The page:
Sam: Yeah. Yeah. I love everything that you said about that. It's almost like and I had an added extra layer 2 design where it becomes almost strategizing in addition, to being the UI work like designing the actual interfaces and the color palettes and the graphics and the interactions, right? So I love that you talked a lot about like, in hindsight, like, looking back at the industry and your experience. Where do you see the design industry going? What's your, do you have any predictions for the future or

Dianne: I think the design industry is going to change a lot and that it's not going to be visual so thinking of Alexa and self-driving cars and all of these things that are coming out, they all use ux and they need ux And that's so kind of a new field like bringing ux into voice. But like in addition to also bringing in other ways of Designing and using empathy and best practices, I think product designers still very much can be in that world as well. I also think that accessibility is becoming more and more popular for good reason, because a lot of the time early on, we were just building for the one person, the one set of people and as we know, there are tons of people with tons of different accessibility needs and I mean even outside of product design, just like every everyone is just focusing more on accessibility and I think that's really important. So I definitely also see the need to build more for accessibility people. People with accessibility differences and I mean things like building for the older generations and as people age like, so using technology and they love technology, but they might not be able to click the buttons in the same way that they used to. And the colors might not look as clear. And so that's definitely a huge one. I see continuing to kind of build from there. I would definitely say crypto, I know right now crypto is kind of being thrown for a loop but me personally, having been able to design for some blockchain and crypto companies, there's just a lot of its kind of like, outer space. It's like or like when the.com era, like, no one knows how to design. No one knows what's even there. And so that's kind of exciting to be able to build for kind of industry That never existed and just kind of building it from scratch. So yeah, I guess those three I would say, are the future in my mind.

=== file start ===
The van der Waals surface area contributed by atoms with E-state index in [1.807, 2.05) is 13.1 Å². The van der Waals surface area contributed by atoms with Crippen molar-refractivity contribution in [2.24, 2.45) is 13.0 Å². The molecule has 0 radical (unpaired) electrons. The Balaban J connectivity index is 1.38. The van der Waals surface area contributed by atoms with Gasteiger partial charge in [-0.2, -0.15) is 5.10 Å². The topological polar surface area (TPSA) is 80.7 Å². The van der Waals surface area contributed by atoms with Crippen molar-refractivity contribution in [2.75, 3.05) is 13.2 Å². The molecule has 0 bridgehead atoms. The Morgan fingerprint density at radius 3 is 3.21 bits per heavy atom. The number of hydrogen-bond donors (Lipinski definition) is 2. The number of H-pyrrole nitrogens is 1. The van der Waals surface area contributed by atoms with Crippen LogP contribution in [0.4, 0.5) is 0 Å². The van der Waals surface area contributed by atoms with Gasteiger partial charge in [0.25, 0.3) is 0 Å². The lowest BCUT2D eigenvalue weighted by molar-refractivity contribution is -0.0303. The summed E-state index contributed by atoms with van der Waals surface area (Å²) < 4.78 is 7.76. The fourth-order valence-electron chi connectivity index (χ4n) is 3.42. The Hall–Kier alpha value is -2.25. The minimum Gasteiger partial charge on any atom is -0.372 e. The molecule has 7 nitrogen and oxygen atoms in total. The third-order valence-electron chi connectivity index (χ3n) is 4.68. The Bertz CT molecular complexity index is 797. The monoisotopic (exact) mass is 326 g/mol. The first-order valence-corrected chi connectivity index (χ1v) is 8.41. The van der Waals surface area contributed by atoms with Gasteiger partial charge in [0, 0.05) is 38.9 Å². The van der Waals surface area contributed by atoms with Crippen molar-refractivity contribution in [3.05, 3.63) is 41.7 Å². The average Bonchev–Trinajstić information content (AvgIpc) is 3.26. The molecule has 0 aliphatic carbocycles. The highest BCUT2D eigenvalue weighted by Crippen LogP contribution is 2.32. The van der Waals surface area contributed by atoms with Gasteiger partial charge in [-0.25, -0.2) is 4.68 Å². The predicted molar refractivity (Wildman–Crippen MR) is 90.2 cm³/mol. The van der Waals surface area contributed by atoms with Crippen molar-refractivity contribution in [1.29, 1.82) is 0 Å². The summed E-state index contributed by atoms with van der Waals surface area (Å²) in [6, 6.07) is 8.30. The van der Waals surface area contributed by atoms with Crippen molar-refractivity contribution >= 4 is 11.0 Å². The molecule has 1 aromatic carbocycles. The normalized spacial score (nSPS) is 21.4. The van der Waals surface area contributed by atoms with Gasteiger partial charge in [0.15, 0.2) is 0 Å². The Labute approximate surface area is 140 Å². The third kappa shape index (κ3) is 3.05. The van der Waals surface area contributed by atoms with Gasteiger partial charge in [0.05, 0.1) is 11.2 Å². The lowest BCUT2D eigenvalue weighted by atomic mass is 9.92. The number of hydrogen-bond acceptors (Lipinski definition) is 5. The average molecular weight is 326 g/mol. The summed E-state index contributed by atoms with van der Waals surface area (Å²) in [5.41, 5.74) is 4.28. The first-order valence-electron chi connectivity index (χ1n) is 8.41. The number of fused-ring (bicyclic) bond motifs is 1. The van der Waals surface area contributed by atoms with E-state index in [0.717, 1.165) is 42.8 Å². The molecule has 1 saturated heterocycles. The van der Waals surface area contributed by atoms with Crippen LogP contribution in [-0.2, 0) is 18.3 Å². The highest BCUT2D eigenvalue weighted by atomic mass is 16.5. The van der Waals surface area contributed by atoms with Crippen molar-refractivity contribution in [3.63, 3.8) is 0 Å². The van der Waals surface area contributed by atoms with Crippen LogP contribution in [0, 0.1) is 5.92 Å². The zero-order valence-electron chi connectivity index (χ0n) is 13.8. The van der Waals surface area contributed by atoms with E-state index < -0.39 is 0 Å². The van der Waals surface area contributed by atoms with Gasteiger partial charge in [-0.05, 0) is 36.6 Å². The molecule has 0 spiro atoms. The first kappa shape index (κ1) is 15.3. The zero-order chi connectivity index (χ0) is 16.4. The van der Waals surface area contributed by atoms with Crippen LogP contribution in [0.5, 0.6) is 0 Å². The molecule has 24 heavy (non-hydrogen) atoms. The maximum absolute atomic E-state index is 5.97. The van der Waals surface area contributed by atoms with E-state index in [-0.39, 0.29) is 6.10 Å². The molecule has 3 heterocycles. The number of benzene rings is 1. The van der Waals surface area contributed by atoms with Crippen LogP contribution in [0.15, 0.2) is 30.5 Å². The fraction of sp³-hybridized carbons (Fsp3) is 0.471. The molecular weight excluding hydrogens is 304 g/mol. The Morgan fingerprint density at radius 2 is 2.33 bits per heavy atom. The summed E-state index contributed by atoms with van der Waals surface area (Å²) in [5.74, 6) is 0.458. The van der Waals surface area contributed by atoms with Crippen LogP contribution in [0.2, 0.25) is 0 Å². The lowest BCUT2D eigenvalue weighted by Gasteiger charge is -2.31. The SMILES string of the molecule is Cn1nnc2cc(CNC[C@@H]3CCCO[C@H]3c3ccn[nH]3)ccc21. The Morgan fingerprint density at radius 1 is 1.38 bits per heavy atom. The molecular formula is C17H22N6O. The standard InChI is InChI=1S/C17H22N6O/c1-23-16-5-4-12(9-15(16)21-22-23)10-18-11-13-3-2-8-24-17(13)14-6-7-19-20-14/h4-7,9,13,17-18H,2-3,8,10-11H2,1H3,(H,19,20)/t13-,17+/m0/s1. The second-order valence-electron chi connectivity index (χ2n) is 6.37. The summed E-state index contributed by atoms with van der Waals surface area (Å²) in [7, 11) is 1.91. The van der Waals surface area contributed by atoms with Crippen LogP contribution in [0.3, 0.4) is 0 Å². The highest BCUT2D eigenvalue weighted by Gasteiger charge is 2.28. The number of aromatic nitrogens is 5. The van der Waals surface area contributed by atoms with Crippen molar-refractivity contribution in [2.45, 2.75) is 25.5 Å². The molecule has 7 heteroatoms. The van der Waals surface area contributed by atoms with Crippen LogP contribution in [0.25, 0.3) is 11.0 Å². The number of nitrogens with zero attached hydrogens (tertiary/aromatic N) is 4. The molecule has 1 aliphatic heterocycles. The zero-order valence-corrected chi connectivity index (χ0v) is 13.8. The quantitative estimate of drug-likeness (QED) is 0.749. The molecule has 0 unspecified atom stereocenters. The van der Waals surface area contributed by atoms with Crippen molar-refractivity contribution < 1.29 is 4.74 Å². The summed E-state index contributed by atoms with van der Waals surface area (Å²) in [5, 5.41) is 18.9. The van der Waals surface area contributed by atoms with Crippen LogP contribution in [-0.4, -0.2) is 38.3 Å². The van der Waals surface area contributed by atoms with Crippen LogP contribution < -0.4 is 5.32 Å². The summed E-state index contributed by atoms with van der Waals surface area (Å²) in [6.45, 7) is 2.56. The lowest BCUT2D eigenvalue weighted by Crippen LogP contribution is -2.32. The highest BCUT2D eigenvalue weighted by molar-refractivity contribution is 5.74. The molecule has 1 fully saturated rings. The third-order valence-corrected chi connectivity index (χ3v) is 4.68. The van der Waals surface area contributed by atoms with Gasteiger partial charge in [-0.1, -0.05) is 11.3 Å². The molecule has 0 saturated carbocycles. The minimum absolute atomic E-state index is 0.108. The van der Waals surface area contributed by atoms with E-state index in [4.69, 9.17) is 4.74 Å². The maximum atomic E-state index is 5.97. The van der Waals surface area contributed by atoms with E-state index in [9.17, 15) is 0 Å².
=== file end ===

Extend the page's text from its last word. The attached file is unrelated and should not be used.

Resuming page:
Sam: Yeah, that's crazy. To be able to live in a world where maybe as product designers, you could be building like holograph Holograms, or something like that or like maybe like, from your experiences from freelancing to starting your own company. I think that is so interesting. And I've, I share like I know for myself at least like the goal is to ultimately be able to lead a team or maybe just make an impact at like a startup company or something like that, right? So I would love to hear more about, you know, your experience you were talking about in the pandemic, kind of came to this, aha moment that you wanted to run the ship yourself and not want to work work for anyone else. What was the, what was the thing that sparked at that thought?